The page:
Certainly modernism often does reject the aspirations of romanticism-- replacing the goal of a reconciliation or higher integration (of mind with nature... ) with willful veerings into states of extreme inwardness or radical objectivism. From the standpoint of a Schiller or a Schelling, this might be grounds for condemnation, suggesting as it does capitulation to the alienation, unanchoring, and spiritual dessication of modern life... . From this standpoint the striking parallels between modernism and schizophrenia would simply be further proof, if such were needed, of the essential fallenness of the modern mind, its severance from that vital organic unity that is the heart and goal of the human spirit.

Vestiges of the positive side of romanticism are... apparent in modernism's persistent desire for a kind of aesthetic bliss, a lyrical moment that might redeem the disorder and banality of modern life. [...] ...something of the romantic aspiration toward unity does persist in this idea of the wholly absorbing, wholly unitary image... .

Philosophical Positions: Postromantic and Postmodernist

Many modernist artists, and particularly postmodernists, might be viewed as expressing-- and many schizoid and schizophrenic individuals as living out-- something akin to the philosophical aberrations or distortions that emerge when one loses contact with the prereflective world that is the normal dwelling place of human existence.

...if one were to take [the] hypermodernist philosophy literally, imagining an actual living out of its claims, the existence one would arrive at might well resemble the schizophrenic condition I have been describing in this book.


In his most famous essay, "The Rhetoric of Temporality," de Man sets himself explicitly against the (in his view) self-mystifying aspirations toward organic unity and reconciliation that are characteristic of romanticism (and of the postromantic strains of modernism), and he pulls no punches about the dryly rational and distanciating nature of the "philosophy of necessary separation" to which he subscribed.

It is not that de Man would deny the malaise or the sense of upheaval and psychic unraveling that can be engendered by this kind of hyperreflexivity and alienation, but he prefers to see these as the by-products of true insight into human reality; hence the ability to tolerate such experiences comes to be viewed as a kind of paradigm of heroism. Clearly this can lead to a very different, far more positive evaluation of many of the phenomena at issue in this book, in modernism as well as in schizophrenia.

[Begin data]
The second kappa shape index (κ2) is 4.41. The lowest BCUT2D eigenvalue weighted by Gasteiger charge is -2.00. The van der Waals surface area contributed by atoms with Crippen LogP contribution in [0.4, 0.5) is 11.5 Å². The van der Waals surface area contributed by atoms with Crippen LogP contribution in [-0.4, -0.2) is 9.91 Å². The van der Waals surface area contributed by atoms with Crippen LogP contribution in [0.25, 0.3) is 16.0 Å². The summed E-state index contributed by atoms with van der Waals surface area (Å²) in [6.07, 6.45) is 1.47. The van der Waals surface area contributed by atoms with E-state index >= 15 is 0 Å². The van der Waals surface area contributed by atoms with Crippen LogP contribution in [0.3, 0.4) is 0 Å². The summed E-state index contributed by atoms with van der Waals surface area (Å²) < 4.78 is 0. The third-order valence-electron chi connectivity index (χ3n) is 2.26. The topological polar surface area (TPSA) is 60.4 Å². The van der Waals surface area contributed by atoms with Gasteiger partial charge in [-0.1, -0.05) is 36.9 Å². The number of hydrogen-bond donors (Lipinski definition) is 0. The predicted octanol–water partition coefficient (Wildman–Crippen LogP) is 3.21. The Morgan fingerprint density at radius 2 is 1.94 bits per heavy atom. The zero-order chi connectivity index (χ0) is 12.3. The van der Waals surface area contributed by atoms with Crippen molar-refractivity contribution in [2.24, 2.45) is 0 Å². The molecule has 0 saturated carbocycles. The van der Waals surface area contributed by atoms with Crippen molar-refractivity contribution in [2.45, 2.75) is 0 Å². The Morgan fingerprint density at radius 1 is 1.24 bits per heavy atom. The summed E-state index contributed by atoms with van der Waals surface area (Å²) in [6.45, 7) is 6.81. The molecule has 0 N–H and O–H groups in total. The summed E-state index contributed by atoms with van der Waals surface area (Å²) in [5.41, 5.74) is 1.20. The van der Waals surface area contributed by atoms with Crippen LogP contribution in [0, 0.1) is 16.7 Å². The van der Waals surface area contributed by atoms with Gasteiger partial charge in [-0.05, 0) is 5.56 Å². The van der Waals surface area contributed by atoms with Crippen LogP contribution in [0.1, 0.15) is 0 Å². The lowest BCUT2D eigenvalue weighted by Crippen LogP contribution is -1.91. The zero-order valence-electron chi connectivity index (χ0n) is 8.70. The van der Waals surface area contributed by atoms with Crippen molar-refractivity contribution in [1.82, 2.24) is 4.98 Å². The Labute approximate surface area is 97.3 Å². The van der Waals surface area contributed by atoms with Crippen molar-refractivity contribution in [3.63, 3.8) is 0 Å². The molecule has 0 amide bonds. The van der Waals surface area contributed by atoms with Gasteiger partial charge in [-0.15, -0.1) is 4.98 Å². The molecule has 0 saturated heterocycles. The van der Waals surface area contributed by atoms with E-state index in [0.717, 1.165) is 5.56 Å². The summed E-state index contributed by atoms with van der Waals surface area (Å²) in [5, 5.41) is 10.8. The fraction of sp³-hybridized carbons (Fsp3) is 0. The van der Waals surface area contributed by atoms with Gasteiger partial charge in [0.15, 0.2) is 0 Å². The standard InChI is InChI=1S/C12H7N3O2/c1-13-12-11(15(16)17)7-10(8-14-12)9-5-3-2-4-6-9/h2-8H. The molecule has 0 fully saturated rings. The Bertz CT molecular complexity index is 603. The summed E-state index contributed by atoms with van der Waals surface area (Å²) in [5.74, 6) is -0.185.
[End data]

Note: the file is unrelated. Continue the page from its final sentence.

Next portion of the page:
In On the Essence of Laughter Baudelaire noted the commonness of laughter among madmen, and he ascribed this to the attitude of superiority that is inherent in the absolute irony that they turn upon the most fundamental conditions of life. Adopting this view, de Man suggests that the sanity of the normal individual depends on one's ability to ignore, or one's inability to see, the fundmental duplicities of social existence and the forms of alienation that are the essence of our condition. To recognize these facts is to risk losing a conventional sense of grounding... and to be precipitated into a free-fall that is akin to insanity. Hence absolute irony, according to de Man, can be said to be "a consciousness of madness... a reflection on madness from the inside of madness itself."

Here, then, are two ways of understanding and evaluating hyperreflexivity and alienation, the postromantic and hypermodernist.

Anguish and Omnipotence

...many schizophrenics do have a special aptitude for apprehending certain facets of reality that generally go unnoticed, facets that can hardly be dismissed as trivial. Often they seem to have a special capacity for perceiving what Hegel called the "self-apprehending vanity of all reality, the way "everything [is] estranged from itself," and also for noticing the background assumptions that constitute the horizons or foundations of human activity; hence they can be acutely aware of the inauthenticities and compromises of normal social existence... . In this sense, there may be some truth to a remark that Martin, the schizophrenic artist, once made to me: "our insight into schizophrenia is insight into insight."


Epilogue: Schizophrenia and Modern Culture



 
My purpose has been to describe the texture and to elucidate the structure of schizophrenic experience and expression, rather than to account for these phenomena in a causal sense. […] My particular concern has been with the phenomenological dimension… .

Can schizophrenia be said to be, in any sense, a disease of modern civilization, and, if so, how can we account for this relationship? […] These issues, bracketed until now, will take us beyond the patient’s immediate experience, leading us… outward or upward to the level of social forces and cultural meanings… .


T.S. Eliot diagnosed the modern condition as a “dissociation of sensibility:” a widening rift between thought and emotion, intellect and sensation, and a general failure to achieve “unification of sensibility.” This is remarkably close to Emil Kraepelin’s and Erwin Stransky’s classic definitions of dementia praecox—as “a loss of inner unity of intellect, emotion and volition… .”

Might insanity be, in some sense, a disease of certain highly advanced forms of cultural organization, perhaps “part of the price we pay for civilization”—as was occasionally suggested in the nineteenth century?


Before we can speculate fruitfully about these questions of causality, we must first consider the issue of prevalence. Is schizophrenia, or the related spectrum of illnesses, especially common in modern Western civilization—either in comparison with other cultures in the contemporary world or with earlier epochs in the West?



The Prevalence of Schizophrenia

The Cross-Culture Dimension